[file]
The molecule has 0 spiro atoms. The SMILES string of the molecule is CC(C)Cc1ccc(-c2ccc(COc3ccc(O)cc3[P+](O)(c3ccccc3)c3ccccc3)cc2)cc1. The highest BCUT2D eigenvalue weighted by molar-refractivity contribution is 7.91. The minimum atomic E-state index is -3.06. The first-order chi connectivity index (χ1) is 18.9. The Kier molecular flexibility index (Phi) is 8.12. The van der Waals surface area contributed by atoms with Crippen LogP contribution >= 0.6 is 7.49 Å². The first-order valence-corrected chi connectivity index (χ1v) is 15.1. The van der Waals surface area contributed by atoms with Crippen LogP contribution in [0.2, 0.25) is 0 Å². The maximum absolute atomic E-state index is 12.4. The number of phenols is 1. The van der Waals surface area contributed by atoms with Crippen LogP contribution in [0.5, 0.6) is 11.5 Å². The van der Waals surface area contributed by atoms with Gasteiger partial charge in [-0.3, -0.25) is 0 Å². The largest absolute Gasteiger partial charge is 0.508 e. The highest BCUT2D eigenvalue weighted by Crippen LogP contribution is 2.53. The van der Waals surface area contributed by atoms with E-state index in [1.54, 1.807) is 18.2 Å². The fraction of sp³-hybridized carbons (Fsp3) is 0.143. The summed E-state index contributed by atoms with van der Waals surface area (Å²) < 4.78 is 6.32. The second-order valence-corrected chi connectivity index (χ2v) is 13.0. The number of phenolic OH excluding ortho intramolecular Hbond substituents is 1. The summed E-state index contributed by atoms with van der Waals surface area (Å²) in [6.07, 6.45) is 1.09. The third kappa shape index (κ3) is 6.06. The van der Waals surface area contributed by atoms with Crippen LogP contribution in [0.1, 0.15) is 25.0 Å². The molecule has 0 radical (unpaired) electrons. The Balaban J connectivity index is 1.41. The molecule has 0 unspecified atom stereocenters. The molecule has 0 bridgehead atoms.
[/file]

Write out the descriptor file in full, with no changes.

The molecule has 0 spiro atoms. The SMILES string of the molecule is CC(C)Cc1ccc(-c2ccc(COc3ccc(O)cc3[P+](O)(c3ccccc3)c3ccccc3)cc2)cc1. The highest BCUT2D eigenvalue weighted by molar-refractivity contribution is 7.91. The minimum atomic E-state index is -3.06. The first-order chi connectivity index (χ1) is 18.9. The Kier molecular flexibility index (Phi) is 8.12. The van der Waals surface area contributed by atoms with Crippen LogP contribution >= 0.6 is 7.49 Å². The first-order valence-corrected chi connectivity index (χ1v) is 15.1. The van der Waals surface area contributed by atoms with Crippen LogP contribution in [0.2, 0.25) is 0 Å². The maximum absolute atomic E-state index is 12.4. The number of phenols is 1. The van der Waals surface area contributed by atoms with Crippen LogP contribution in [0.5, 0.6) is 11.5 Å². The van der Waals surface area contributed by atoms with Gasteiger partial charge in [-0.3, -0.25) is 0 Å². The largest absolute Gasteiger partial charge is 0.508 e. The highest BCUT2D eigenvalue weighted by Crippen LogP contribution is 2.53. The van der Waals surface area contributed by atoms with E-state index in [1.54, 1.807) is 18.2 Å². The fraction of sp³-hybridized carbons (Fsp3) is 0.143. The summed E-state index contributed by atoms with van der Waals surface area (Å²) < 4.78 is 6.32. The second-order valence-corrected chi connectivity index (χ2v) is 13.0. The number of phenolic OH excluding ortho intramolecular Hbond substituents is 1. The summed E-state index contributed by atoms with van der Waals surface area (Å²) in [6.07, 6.45) is 1.09. The third kappa shape index (κ3) is 6.06. The van der Waals surface area contributed by atoms with Crippen LogP contribution in [0.1, 0.15) is 25.0 Å². The molecule has 0 radical (unpaired) electrons. The Balaban J connectivity index is 1.41. The molecule has 0 unspecified atom stereocenters. The molecule has 0 bridgehead atoms.